Tuesday, November 10, 2015

Some Geo-Politics/Intelligence, Some JSF Thoughts, and More

- for anyone who is considering working in the defense/intelligence space you should think about it carefully. If you do enough background it becomes fairly obvious that what you see on TV is not what it's like in the real world. A lot of defections actually occur because they don't know what they're getting into and/or can often regret doing the work that they do, etc... The other thing is one should note is that defectors often get caught, living on the other side can be worse, the risk may not be worth the reward, etc... For those who are curious, I haven't been looking specifically for intelligence material or material relating to defectors/whistleblowers. They've just come up in my research... Another thing that is apparent, our political leaders aren't supermen/women. They're just people doing the best that they can under the circumstances that they face...
Outspoken Former CIA Operative Lindsay Moran - Interview
VICE News Exclusive - The Architect of the CIA's Enhanced Interrogation Program
An Ex-CIA Officer Speaks Out - The Italian Job
CIA - World's biggest terrorist organization
How the CIA Waged War in Afghanistan
The Secret Government Program _ NSA Spying - NatGeoTV
The Classified Missions of the CIA - Full Documentary - Central Intelligence Agency
CIA Analyst: We Are All Gonna Die
Ray McGovern: the 9/11 Cover Up, 28 Pages
- the good thing is that no matter whatever superpower is involved most countries are holding their ground now when it comes to being exploited. The irony is that since most sides are almost as bad as one another which makes turning one side to another not too difficult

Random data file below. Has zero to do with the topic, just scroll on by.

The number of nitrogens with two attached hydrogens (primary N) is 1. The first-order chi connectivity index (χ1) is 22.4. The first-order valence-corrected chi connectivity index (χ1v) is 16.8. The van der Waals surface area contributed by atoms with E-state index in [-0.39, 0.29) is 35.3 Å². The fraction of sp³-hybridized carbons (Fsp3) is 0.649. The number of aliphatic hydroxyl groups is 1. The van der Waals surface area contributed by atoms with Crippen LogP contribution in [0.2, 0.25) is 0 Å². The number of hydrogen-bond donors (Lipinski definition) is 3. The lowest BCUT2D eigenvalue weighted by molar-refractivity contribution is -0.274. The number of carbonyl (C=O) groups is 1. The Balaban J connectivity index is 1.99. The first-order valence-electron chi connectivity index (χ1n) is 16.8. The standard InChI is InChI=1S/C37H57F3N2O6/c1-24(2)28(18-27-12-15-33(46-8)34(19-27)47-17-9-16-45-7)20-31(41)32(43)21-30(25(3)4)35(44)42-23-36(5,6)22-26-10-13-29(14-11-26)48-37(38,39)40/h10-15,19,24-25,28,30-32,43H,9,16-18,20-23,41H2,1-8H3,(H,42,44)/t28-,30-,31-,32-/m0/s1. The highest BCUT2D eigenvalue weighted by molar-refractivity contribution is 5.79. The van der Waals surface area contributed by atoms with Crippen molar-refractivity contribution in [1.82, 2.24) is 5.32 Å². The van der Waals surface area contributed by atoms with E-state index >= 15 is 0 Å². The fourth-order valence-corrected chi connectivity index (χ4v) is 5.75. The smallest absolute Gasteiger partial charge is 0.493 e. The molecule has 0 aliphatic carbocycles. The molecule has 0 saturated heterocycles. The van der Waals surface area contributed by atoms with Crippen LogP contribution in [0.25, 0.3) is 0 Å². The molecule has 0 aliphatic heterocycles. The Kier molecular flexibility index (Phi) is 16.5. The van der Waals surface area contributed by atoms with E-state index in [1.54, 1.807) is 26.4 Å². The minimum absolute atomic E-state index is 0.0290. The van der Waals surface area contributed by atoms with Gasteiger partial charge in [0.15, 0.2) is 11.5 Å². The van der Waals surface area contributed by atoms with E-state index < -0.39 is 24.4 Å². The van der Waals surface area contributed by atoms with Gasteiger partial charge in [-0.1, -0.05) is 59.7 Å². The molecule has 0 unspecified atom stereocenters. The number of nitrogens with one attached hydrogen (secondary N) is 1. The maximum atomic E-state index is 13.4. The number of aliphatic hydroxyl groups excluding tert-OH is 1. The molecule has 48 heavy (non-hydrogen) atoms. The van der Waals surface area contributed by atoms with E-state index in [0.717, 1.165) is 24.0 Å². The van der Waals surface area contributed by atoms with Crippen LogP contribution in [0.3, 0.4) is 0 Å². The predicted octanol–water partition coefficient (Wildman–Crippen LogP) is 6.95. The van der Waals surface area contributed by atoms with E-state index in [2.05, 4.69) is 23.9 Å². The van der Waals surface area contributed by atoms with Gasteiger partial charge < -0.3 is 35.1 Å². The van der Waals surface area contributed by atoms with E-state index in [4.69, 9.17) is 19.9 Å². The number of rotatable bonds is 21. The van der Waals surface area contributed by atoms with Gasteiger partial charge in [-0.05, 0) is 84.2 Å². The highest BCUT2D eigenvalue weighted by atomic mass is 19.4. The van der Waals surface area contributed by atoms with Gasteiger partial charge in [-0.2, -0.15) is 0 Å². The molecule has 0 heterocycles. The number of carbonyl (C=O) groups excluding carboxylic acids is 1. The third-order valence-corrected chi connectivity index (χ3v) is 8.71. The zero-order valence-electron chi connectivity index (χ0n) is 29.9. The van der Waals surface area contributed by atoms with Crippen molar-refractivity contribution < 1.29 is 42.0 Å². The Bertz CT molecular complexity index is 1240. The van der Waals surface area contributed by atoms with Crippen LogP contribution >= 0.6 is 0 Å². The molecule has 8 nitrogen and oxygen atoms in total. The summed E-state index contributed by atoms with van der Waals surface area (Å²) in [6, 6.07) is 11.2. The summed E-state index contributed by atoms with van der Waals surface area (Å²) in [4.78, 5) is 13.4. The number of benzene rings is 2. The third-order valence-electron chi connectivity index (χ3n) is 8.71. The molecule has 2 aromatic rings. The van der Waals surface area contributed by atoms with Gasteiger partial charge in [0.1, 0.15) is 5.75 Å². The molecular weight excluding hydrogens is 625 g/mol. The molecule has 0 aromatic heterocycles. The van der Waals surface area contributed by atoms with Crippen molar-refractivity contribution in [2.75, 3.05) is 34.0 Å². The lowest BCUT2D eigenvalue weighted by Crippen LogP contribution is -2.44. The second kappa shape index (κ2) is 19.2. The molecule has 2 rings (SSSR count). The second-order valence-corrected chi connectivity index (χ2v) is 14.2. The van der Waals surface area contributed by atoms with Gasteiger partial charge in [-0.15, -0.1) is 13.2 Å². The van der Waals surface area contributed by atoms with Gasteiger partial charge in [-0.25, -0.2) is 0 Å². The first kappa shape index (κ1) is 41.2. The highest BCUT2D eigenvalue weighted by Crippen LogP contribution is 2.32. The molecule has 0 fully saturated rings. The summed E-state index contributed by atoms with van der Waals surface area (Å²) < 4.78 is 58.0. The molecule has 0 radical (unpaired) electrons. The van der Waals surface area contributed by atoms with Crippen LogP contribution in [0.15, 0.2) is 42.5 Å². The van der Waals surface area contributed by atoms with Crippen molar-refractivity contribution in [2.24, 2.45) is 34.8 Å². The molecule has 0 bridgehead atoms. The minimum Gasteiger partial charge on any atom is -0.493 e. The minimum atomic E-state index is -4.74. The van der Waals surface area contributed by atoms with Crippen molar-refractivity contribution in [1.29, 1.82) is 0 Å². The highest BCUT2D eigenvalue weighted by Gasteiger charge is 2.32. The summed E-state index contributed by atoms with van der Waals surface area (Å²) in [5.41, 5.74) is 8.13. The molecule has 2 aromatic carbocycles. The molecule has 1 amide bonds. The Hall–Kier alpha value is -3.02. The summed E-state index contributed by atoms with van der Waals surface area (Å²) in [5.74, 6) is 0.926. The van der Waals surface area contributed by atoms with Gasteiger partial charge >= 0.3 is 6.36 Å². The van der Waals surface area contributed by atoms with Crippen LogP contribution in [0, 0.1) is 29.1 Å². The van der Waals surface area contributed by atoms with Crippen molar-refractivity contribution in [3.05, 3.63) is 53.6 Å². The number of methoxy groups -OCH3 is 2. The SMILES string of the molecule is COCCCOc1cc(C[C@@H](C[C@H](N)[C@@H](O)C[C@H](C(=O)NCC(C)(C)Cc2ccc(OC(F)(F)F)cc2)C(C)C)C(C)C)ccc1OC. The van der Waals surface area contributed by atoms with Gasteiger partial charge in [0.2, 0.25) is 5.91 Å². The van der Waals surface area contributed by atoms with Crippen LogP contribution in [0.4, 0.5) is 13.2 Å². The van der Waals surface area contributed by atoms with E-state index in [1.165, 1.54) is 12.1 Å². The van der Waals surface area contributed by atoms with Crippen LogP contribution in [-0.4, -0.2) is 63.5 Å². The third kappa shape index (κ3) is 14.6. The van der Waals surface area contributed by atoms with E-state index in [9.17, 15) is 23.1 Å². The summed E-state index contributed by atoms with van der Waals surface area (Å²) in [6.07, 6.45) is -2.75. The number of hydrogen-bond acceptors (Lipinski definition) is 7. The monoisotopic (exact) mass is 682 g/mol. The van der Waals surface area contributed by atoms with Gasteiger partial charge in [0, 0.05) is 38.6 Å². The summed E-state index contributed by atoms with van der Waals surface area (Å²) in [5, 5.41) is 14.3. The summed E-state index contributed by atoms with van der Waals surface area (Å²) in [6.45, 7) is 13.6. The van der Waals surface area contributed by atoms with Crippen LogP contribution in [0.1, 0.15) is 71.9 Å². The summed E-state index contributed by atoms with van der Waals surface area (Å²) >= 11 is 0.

US Imperialism and Oil Politics- Africa, Middle East, Asia
Middle East Documentary 2015 _ Mind Blow Manipulative & Betrayals History 720 HD
- one of the most hilarious stories I heard about the Soviets/Russians was that for every defector they also sent a counter-defector. He was essentially a spy who had not been turned but had feigned the act of turning to confuse CIA/Allied intelligence (don't worry. I'll be covering more about the Chinese in a later post)
My Life as a KGB Spy in America - The Truth Behind Soviet Spies in Washington, DC (1995)
Yuri Bezmenov - 'Unlike Myself, You'll Have Nowhere to Defect To!' (rec. 1984)
Philby the Masterspy - Soviet triple agent's top secret story (RT Documentary)
Anatoliy Golitsyn - Most Important KGB Defector; Exposed the Soviet Union Collapse Lie
Philby the Masterspy - Soviet triple agent's top secret story (RT Documentary)
Double Agent Inside Al Qaeda for the CIA
- wanted to see what the break down of guided versus unguided weapons were given the hooplah over Russia's use of a lot of 'dumb weapons'. Problem with the Russians is that you can never be sure of the numbers thrown at you and estimates vary according to analyst quality. The irony is that both the US/Allied forces and Russia may be operating in similar percentage ranges (single digit) though I haven't looked too extensively...

- after all the controversy with regards the difference between the projected and final cost of the F-22/F-35 fighter jets I wanted to look at some other US aircraft, their development, and the difference between projected and final cost of the project in question. There have been some 'howlers'... I think it's even money whether they'll be able to meet that final projected cost on the F-35 in the time frame that they've outlined...
- I think most people know that basically all 5th-gen options are too expensive (given our current economic environment). I'm thinking that China/Russia may just be waiting to see final numbers to determine future capabilities and numbers for their own 5th-gen fleets. Seems like the cheapest option for development especially as there seems to be a history of continuous, regular, penetration of defense intelligence on both sides (though it breaches seem to occur more on the US/Allied side or may simply be better publicised)